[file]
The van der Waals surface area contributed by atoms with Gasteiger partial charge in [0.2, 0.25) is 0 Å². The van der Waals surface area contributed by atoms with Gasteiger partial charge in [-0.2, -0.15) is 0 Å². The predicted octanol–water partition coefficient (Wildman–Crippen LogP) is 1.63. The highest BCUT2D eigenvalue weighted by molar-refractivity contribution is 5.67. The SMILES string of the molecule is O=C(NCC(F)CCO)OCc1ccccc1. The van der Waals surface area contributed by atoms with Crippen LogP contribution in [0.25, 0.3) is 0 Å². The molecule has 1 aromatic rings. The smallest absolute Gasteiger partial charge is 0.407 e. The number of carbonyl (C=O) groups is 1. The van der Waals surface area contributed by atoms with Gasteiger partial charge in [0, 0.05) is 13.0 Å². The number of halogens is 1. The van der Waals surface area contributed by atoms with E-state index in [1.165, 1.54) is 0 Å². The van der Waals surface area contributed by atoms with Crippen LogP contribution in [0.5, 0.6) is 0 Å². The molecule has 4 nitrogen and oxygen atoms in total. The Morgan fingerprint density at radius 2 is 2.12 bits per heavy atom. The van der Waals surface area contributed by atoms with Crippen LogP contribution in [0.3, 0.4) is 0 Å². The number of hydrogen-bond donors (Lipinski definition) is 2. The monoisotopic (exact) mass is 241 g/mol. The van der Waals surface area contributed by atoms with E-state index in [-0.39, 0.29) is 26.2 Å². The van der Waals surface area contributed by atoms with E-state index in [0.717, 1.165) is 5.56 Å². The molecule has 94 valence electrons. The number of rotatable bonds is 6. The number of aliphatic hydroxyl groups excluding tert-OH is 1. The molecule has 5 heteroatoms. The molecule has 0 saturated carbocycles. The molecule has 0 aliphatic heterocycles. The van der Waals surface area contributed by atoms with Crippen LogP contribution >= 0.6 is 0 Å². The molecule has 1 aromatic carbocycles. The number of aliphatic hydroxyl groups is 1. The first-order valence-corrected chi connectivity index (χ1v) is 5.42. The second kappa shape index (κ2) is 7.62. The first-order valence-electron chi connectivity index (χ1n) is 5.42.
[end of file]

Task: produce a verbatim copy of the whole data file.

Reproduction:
The van der Waals surface area contributed by atoms with Gasteiger partial charge in [0.2, 0.25) is 0 Å². The van der Waals surface area contributed by atoms with Gasteiger partial charge in [-0.2, -0.15) is 0 Å². The predicted octanol–water partition coefficient (Wildman–Crippen LogP) is 1.63. The highest BCUT2D eigenvalue weighted by molar-refractivity contribution is 5.67. The SMILES string of the molecule is O=C(NCC(F)CCO)OCc1ccccc1. The van der Waals surface area contributed by atoms with Crippen LogP contribution in [0.25, 0.3) is 0 Å². The molecule has 1 aromatic rings. The smallest absolute Gasteiger partial charge is 0.407 e. The number of carbonyl (C=O) groups is 1. The van der Waals surface area contributed by atoms with Gasteiger partial charge in [0, 0.05) is 13.0 Å². The number of halogens is 1. The van der Waals surface area contributed by atoms with E-state index in [1.165, 1.54) is 0 Å². The van der Waals surface area contributed by atoms with Crippen LogP contribution in [0.5, 0.6) is 0 Å². The molecule has 4 nitrogen and oxygen atoms in total. The Morgan fingerprint density at radius 2 is 2.12 bits per heavy atom. The van der Waals surface area contributed by atoms with Crippen LogP contribution in [0.3, 0.4) is 0 Å². The number of hydrogen-bond donors (Lipinski definition) is 2. The monoisotopic (exact) mass is 241 g/mol. The van der Waals surface area contributed by atoms with E-state index in [-0.39, 0.29) is 26.2 Å². The van der Waals surface area contributed by atoms with E-state index in [0.717, 1.165) is 5.56 Å². The molecule has 94 valence electrons. The number of rotatable bonds is 6. The number of aliphatic hydroxyl groups excluding tert-OH is 1. The molecule has 5 heteroatoms. The molecule has 0 saturated carbocycles. The molecule has 0 aliphatic heterocycles. The van der Waals surface area contributed by atoms with Crippen LogP contribution >= 0.6 is 0 Å². The molecule has 1 aromatic carbocycles. The number of aliphatic hydroxyl groups is 1. The first-order valence-corrected chi connectivity index (χ1v) is 5.42. The second kappa shape index (κ2) is 7.62. The first-order valence-electron chi connectivity index (χ1n) is 5.42.